Less than two weeks after the Department of Defense announced it would finally subject itself to a first-ever audit, a new report puts into perspective precisely why the Pentagon so sorely needs a thorough analysis of where its trillions upon trillions in taxpayer funds have gone — because a stupefying $21 trillion cannot be accounted for by just two government agencies, including the gargantuan DoD.
That sum is indeed $21 trillion — tens of trillions of dollars — spent by the DoD and Housing and Urban Development (HUD) on … well, no one really knows what.
Not just that, but this rather bewildering amount slipped through cracks in only seventeen years — from 1998, the year legislation passed mandating annual audits of every government agency, through 2015.
Michigan State University Professor of Economics Mark Skidmore, who specializes in public finance, authored the study, which became his brainchild after hearing Catherine Austin Fitts, former Assistant Secretary of Housing and Urban Development during the presidency of George H.W. Bush, remark on a report from the Office of the Inspector General (OIG) revealing no less than $6.5 trillion unaccounted for, but spent, by the DoD.
Skidmore, flabbergasted, had presumed from experience with previous public financing matters the astronomical figure too high not to be a mistake.
“Sometimes you have an adjustment just because you don’t have adequate transactions,”he explained of what typically happens when funds aren’t accounted for, in an interview in early December, “so an auditor would just recede. Usually it’s just a small portion of authorized spending, maybe one percent at most. So for the Army one percent would be $1.2 billion of transactions that you just can’t account for.”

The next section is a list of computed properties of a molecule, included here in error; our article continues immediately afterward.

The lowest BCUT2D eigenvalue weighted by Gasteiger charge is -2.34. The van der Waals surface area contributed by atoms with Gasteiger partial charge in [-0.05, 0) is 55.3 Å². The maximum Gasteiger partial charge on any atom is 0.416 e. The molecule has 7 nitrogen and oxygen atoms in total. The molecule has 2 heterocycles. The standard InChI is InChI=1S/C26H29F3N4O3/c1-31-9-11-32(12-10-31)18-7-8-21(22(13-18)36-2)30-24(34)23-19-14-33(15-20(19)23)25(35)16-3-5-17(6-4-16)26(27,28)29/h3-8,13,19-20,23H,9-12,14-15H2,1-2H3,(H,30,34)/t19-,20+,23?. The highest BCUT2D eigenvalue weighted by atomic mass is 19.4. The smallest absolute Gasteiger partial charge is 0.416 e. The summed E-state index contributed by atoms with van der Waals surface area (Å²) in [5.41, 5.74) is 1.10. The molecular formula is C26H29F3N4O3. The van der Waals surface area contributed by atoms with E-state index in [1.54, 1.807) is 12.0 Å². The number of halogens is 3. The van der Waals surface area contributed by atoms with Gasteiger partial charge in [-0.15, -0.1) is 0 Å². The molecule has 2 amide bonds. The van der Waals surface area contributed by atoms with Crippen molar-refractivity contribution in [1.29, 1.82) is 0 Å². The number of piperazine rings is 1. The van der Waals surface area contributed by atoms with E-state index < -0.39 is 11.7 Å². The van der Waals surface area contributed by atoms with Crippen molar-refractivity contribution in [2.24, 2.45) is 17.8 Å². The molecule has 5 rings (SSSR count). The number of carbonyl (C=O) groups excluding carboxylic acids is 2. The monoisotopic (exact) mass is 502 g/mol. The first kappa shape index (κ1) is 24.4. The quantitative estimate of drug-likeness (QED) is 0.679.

Except, the erstwhile ‘missing’ monies didn’t total in the billions, and Skidmore soon confirmed the preposterous sum published in the OIG report, “Army General Fund Adjustments Not Adequately Documented or Supported,” on July 26, 2016. On December 8 — the day following the Pentagon’s audit announcement — he and Boston University Economics Professor Laurence Kotlikoff co-authored a column for Forbes explicating the research and expanding on the problematic OIG report, stating,
He continues, “Given that the entire Army budget in fiscal year 2015 was $120 billion, unsupported adjustments were 54 times the level of spending authorized by Congress. The July 2016 report indicates that unsupported adjustments are the result of the Defense Department’s ‘failure to correct system deficiencies.’ The result, according to the report, is that data used to prepare the year-end financial statements were unreliable and lacked an adequate audit trail. The report indicates that just 170 transactions accounted for $2.1 trillion in year-end unsupported adjustments. No information is given about these 170 transactions. In addition many thousands of transactions with unsubstantiated adjustments were, according to the report, removed by the Army. There is no explanation concerning why they were removed nor their magnitude. The July 2016 report states, ‘In addition, DFAS (Defense Finance and Accounting Service) Indianapolis personnel did not document or support why DDRS (The Defense Department Reporting System) removed at least 16,513 of 1.3 million feeder file records during the Third Quarter.’”